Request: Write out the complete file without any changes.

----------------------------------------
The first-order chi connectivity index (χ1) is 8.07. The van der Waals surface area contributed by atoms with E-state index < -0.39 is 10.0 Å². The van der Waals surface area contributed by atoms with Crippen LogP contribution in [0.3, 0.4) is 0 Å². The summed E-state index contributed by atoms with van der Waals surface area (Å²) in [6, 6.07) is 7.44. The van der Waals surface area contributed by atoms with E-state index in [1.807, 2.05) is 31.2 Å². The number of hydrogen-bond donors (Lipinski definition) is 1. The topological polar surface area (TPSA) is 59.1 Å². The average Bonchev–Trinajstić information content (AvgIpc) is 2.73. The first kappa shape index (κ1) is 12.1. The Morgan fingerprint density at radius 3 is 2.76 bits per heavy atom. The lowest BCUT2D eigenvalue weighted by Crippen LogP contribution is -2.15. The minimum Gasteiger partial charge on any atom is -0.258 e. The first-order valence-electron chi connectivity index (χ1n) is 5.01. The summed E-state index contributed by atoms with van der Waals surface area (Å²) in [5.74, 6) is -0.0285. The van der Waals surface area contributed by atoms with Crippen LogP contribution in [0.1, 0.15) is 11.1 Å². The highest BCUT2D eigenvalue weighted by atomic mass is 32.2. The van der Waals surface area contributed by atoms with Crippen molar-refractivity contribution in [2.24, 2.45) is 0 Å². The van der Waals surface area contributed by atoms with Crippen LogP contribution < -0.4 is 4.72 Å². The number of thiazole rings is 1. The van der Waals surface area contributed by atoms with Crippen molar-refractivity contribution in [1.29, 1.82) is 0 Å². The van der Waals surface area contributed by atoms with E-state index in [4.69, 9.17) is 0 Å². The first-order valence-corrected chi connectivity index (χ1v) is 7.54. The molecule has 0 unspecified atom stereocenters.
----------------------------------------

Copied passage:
The first-order chi connectivity index (χ1) is 8.07. The van der Waals surface area contributed by atoms with E-state index < -0.39 is 10.0 Å². The van der Waals surface area contributed by atoms with Crippen LogP contribution in [0.3, 0.4) is 0 Å². The summed E-state index contributed by atoms with van der Waals surface area (Å²) in [6, 6.07) is 7.44. The van der Waals surface area contributed by atoms with E-state index in [1.807, 2.05) is 31.2 Å². The number of hydrogen-bond donors (Lipinski definition) is 1. The topological polar surface area (TPSA) is 59.1 Å². The average Bonchev–Trinajstić information content (AvgIpc) is 2.73. The first kappa shape index (κ1) is 12.1. The Morgan fingerprint density at radius 3 is 2.76 bits per heavy atom. The lowest BCUT2D eigenvalue weighted by Crippen LogP contribution is -2.15. The minimum Gasteiger partial charge on any atom is -0.258 e. The first-order valence-electron chi connectivity index (χ1n) is 5.01. The summed E-state index contributed by atoms with van der Waals surface area (Å²) in [5.74, 6) is -0.0285. The van der Waals surface area contributed by atoms with Crippen LogP contribution in [0.1, 0.15) is 11.1 Å². The highest BCUT2D eigenvalue weighted by atomic mass is 32.2. The van der Waals surface area contributed by atoms with Crippen molar-refractivity contribution in [2.24, 2.45) is 0 Å². The van der Waals surface area contributed by atoms with Crippen LogP contribution < -0.4 is 4.72 Å². The number of thiazole rings is 1. The van der Waals surface area contributed by atoms with Crippen molar-refractivity contribution in [1.29, 1.82) is 0 Å². The van der Waals surface area contributed by atoms with E-state index in [4.69, 9.17) is 0 Å². The first-order valence-corrected chi connectivity index (χ1v) is 7.54. The molecule has 0 unspecified atom stereocenters.